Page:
Parliament is discussing the failed "Euro Hawk" again. That may increase pressure on Defense Minister Thomas de Maizière who, if history is anything to go by, has one of the trickiest jobs in German politics.
A "snake pit, a "sack of landmines" or an "ejector seat" - those are some of the images Christian Democrat Manfred Wörner used to describe his former place of work. He served as defense minister from 1982 until he resigned in 1988.
Six years is an unusually long time for a German defense minister to stay in office, the average is more like 3.5 years - far less than the length of a legislative term. Leading the German defense ministry is seen as one of the riskiest jobs in the cabinet.
Since the ministry was set up in 1955, there have been 16 ministers, seven of whom had to step down because of matters relating to their work. During the same period, only three interior ministers and two finance ministers had to leave for similar reasons.
Of the defense ministers, Georg Leber, for example, had to resign in 1978 because of a surveillance affair involving Germany's military intelligence agency, now known as MAD.
In 1992, Gerhard Stoltenberg's downfall followed contentious arms exports to Turkey, which the Bundestag had rejected.
"There are three possibilities which you have to take into account here," says Harald Kujat, who served as Chief of Staff of the armed forces from 2000 to 2002. "The ministers fail either because of the way the ministry operates, because there are problems in the armed forces or because of their own, home-made problems."
But Kujat doesn't know of anyone who failed because the ministry was "ungovernable," as sometimes alleged.
Leaders wanted, not administrators
"It's a ministry that needs to be led, not administered," Kujat explains, while admitting that defense ministers have to deal with complex matters. "You have to ask yourself whether the politicians who have been at our disposal in the last decades have shown strong leadership skills." At the same time, Kujat does not believe that the defense minister necessarily needs to be a military expert.
Omid Nouripur, spokesman for defense affairs in the Green Party, agrees. "Volker Rühe [who was defense minister from 1992-1998] was not involved in defense from the start, and he served longer than anyone else."
The flow of information in the defense ministry has been a problem in the past. Christian Democrat Franz Josef Jung had to step down after a botched air attack in Kunduz, Afghanistan in 2009. Shortly after the incident, Jung denied there had been civilian casualties.
But other sources had long reported civilian deaths and when it became apparent that Jung had delayed publishing the information to the public and to parliament, he resigned.
For those not involved directly in the ministry, it is hard to understand how the flow of information works. Critics say the ministry has "a life of its own," that it is "ungovernable" and that ministers are deliberately left in the dark.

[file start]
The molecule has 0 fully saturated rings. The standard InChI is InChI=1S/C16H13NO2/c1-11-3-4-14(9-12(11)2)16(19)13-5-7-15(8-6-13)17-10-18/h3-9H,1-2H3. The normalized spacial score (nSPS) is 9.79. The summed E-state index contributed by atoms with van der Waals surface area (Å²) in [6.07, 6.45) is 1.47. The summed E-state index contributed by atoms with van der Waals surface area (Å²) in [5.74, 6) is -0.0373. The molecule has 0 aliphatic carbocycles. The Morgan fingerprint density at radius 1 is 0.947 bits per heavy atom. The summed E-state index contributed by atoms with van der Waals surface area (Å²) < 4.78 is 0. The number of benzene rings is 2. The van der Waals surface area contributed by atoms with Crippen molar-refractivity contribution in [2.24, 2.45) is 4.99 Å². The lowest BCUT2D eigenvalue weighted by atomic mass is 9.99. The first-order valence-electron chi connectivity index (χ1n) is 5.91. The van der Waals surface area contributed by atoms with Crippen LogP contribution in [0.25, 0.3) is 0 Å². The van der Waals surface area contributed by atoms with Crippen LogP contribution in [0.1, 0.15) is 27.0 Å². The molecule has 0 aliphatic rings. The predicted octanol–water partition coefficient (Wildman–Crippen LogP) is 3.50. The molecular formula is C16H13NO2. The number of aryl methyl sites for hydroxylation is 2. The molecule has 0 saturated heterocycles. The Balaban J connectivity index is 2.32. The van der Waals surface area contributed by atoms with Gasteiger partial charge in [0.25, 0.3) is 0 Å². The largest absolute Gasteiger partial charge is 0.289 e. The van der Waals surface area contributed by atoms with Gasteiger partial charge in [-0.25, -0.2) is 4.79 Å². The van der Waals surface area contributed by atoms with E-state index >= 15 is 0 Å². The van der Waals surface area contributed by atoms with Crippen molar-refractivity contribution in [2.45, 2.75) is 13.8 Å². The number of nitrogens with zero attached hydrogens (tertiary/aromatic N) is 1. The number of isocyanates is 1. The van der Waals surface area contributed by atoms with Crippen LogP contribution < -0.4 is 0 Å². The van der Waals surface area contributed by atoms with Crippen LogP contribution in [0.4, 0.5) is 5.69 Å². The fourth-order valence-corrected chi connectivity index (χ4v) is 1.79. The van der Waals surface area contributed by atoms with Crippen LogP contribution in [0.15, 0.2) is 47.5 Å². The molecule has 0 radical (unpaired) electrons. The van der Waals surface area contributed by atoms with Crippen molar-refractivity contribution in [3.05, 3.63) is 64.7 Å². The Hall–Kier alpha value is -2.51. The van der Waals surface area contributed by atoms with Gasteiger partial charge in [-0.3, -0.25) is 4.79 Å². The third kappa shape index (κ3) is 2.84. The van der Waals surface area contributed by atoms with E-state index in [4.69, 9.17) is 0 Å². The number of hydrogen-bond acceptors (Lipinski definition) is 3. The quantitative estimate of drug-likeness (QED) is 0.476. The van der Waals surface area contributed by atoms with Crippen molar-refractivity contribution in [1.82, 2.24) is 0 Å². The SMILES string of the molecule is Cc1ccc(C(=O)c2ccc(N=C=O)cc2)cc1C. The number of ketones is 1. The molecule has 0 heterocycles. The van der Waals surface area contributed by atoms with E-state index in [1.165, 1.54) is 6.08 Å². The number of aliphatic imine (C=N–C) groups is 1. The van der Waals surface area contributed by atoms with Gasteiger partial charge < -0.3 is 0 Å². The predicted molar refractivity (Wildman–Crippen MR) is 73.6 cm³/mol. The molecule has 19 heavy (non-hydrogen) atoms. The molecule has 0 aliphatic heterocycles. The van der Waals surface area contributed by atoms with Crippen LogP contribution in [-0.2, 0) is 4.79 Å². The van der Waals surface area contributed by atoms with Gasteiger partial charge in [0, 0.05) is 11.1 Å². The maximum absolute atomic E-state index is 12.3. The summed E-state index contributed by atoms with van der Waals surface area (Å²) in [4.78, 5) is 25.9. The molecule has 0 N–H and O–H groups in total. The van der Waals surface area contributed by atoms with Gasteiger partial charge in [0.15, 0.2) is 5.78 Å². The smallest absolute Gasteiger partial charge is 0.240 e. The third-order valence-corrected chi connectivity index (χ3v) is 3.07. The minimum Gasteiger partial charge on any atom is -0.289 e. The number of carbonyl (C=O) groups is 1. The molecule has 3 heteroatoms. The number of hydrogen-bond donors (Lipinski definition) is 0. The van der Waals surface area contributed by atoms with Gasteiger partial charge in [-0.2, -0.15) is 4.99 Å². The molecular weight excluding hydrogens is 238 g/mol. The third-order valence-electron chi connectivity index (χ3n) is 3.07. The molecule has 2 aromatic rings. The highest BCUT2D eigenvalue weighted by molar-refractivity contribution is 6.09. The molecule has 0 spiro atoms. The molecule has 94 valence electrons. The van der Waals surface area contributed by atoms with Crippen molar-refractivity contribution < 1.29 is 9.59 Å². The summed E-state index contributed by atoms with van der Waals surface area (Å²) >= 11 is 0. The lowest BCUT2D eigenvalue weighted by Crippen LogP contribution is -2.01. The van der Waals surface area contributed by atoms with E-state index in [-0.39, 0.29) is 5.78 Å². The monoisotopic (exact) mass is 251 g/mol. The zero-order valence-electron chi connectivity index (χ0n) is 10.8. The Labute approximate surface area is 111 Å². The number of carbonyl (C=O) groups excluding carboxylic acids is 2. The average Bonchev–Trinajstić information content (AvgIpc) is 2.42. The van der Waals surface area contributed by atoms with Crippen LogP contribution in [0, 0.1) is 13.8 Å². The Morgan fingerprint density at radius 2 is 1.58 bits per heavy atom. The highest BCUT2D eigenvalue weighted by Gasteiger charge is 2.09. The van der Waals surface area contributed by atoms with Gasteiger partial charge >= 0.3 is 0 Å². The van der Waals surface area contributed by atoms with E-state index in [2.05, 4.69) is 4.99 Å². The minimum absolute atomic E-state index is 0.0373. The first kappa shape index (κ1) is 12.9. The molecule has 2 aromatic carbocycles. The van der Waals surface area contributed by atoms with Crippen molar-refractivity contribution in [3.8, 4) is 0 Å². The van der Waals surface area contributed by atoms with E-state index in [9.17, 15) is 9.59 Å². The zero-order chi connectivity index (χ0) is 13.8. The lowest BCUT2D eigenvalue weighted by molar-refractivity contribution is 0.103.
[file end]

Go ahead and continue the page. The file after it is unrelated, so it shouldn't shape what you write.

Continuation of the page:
The problems of the current defense minister, Thomas de Maizière, are only fanning the flames of such criticism. He is under fire for the debacle surrounding the "Euro Hawk" drone project, which the parliamentary defense committee will start examining on Wednesday (26.06.2013).
For years, the defense ministry had been planning to buy drones, but the "Euro Hawk" project was scrapped over safety concerns. More than 500 million euros ($655 million) worth of taxpayers' money was wasted on the project.
De Maizière, who had to testify in front of a parliamentary committee, claimed that his deputy ministers had known about the fact that airworthiness permits for "Euro Hawk" had been denied for safety reasons since last February. It took another 15 months, however, for the project to be scrapped.
The minister accused his deputies of using a flawed information policy, saying that such mistakes were "typical of the defense ministry." He also suggested that the way the decisions had been made at the deputy minister level was "traditional practice in the defense ministry."
"There have been significant technical problems in the past," Kujat said, adding that the ministry does not have a modern way of communicating. Nouripur admits that structural issues are important, but he also insists that "each minister is responsible for his own structure."
Caught in the middle
The German armed forces are going through a difficult time. De Maizière has to implement a comprehensive reform program, away from a system of conscription to a voluntary, professional force. In addition, he is faced with cuts imposed by the government.
Kujat says the armed forces are "caught in the middle," and that leads to "hasty decisions" made without a "long-term strategy."
But Kujat thinks being defense minister is not a thankless task. "It's an unbelievably exciting challenge, even it is also stressful and tense," he added, especially since you are always in the public eye. It remains to be seen if de Maiziere can rise to that challenge.